25 25 [Slideshow Title - edit in Headers & Footers] At the moment the majority of our learners: This is because: Therefore we need to: (Give specific examples) When we have achieved our aim, the majority of our learners will: XXXX Primary School Learning and Teaching Audit Name ___________ Class/Year Band__________

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27 27 [Slideshow Title - edit in Headers & Footers] QCDA tool adapted by Callow End At the moment the majority of our learners: Therefore we need to: When we have achieved our aim, the majority of our learners will: Team workers  Would rather work on their own than as part of a team  Dislike working with people outside their immediate friendship group.  Are either over-confident and take over or are too nervous to join in  Don’t listen to others’ views  Find it hard to agree on anything  Don’t adapt their behavior to suit different roles and situations  Are inconsiderate and even rude when providing feedback  Give children opportunities to work in a variety of different groupings  Assign roles to groups members to ensure they all have a role to play  Teach specific listening and speaking skills  Happily work with others, including those outside their friendship group  Be able to work confidentially and sensitively as part of a team  Listen to and take account of different views  Be able to manage discussions and reach agreement  Adapt to different contexts and roles  Provide constructive support and feedback to others. Reflective learners  Any reflection is very superficial  Unable to make links between learning to take their thinking forward.  Are task-orientated. They believe work is finished on the first draft and have no desire to improve their work.  Find it hard to comment effectively on their work and that of others.  Give children time to reflect  Give a checklist of success criteria  Do not accept work that is of a poor standard  Encourage children to continuously reflect.  Able to reflect in a meaningful and worthwhile way on their work and that of others – 2 kisses and a wish.  Have a desire, and be more aware of how, to improve their work.  Be independent learners  Set goals with success criteria for their development and work. Callow End CE Primary School Personal Learning and Thinking Skills

28 Ofsted ‘outstanding’ paraphrased… An outstanding curriculum: Memorable experiences Rich opportunities Customised to meet the needs of individuals and groups Tailored programmes Breadth and balance Highly coherent Relevant 28 Brian Pengelly 2010 Sustainability Conference

29 Where schools are most successful Teachers and head teachers have found ways of valuing: Personal Learning and Thinking Skills Subjects – knowledge and skills Basic skills Big ideas (concepts) Values Links with the real world Creativity Determination and resilience Fun – happy children learn more 29 [Slideshow Title - edit in Headers & Footers]

30 Successful schools have a curriculum that is Coherent from the pupils point of view Part of a cycle of review and improvement Constantly evolving to meet changing needs and make the most of opportunities Led by teachers with good subject knowledge, high expectations and who understand how to help their children make progress. 30 [Slideshow Title - edit in Headers & Footers]

31 What do we mean by ‘Outstanding’?

32 Outstanding lessons: the key feature “pupils make exceptional progress....(because marking and) dialogue between teachers, other adults and learners are consistently of a very high quality.” Ofsted Evaluation Schedule, [Slideshow Title - edit in Headers & Footers]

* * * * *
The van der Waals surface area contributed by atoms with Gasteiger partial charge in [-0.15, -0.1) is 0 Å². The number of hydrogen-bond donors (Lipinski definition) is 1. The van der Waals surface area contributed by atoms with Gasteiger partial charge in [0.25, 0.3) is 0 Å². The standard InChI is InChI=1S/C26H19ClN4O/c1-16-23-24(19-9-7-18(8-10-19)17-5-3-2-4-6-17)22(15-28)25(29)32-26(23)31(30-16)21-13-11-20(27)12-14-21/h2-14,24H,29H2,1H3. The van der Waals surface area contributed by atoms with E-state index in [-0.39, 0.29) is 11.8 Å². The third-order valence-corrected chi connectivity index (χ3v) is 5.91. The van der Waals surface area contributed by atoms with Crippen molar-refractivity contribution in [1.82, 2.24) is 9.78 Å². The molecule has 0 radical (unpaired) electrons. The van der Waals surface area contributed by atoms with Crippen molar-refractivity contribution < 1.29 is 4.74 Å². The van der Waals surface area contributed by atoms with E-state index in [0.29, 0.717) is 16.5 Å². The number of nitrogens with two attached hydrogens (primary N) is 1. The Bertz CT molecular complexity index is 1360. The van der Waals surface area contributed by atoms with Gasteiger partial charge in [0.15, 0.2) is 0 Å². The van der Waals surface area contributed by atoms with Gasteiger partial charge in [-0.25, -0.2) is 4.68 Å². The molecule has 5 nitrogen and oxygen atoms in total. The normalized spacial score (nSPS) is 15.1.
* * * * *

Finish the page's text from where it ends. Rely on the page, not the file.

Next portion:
33 Progress in learning.... Deepening understanding Broadening understanding Becoming independent Transferring and applying learning to new contexts Mastering complexity 33 [Slideshow Title - edit in Headers & Footers] Give an actual example of what each of these indicators might look like in a classroom.

34 5 Indicators of progress Can she do something independently that she could only do with help before? Can she apply skills/knowledge/understanding to new and unfamiliar contexts productively and appropriately Can she undertake the skill more accurately than before – is she coping with increased demands/complexity? Has her understanding moved from rote to connection to exploration to critical reflection Does she know something now that she didn’t know before? 34 [Slideshow Title - edit in Headers & Footers]

35 Activity What evidence can you find in this lesson extract of progress in learning? Outstanding dialogue

36 Reverse Brain Storming Create a list of the worst possible ways to encourage quality dialogue and progression in learning. List as many ideas as you can. 36 [Slideshow Title - edit in Headers & Footers]

37 The place of dialogue in The revised Model 37 [Slideshow Title - edit in Headers & Footers]

38 What evidence can you find here of progress in learning? Watch these extracts from the DVD and identify any evidence of progress in learning? Look at the dialogue – what are the features that make it effective in each case? 38 [Slideshow Title - edit in Headers & Footers]

39 Features of outstanding dialogue: learners Learners contributions to dialogue are well developed, build on or are informed by the ideas of others and demonstrate high level thinking and progression in learning. Learners are comfortable with whole class dialogue and are confident to take the lead in initiating and building on dialogue. Learners in whole class and group contexts are confident to take risks and think aloud, to challenge the ideas of each other and be challenged. Learners reflect on the dialogue process and know how to get the most from it. 39 [Slideshow Title - edit in Headers & Footers]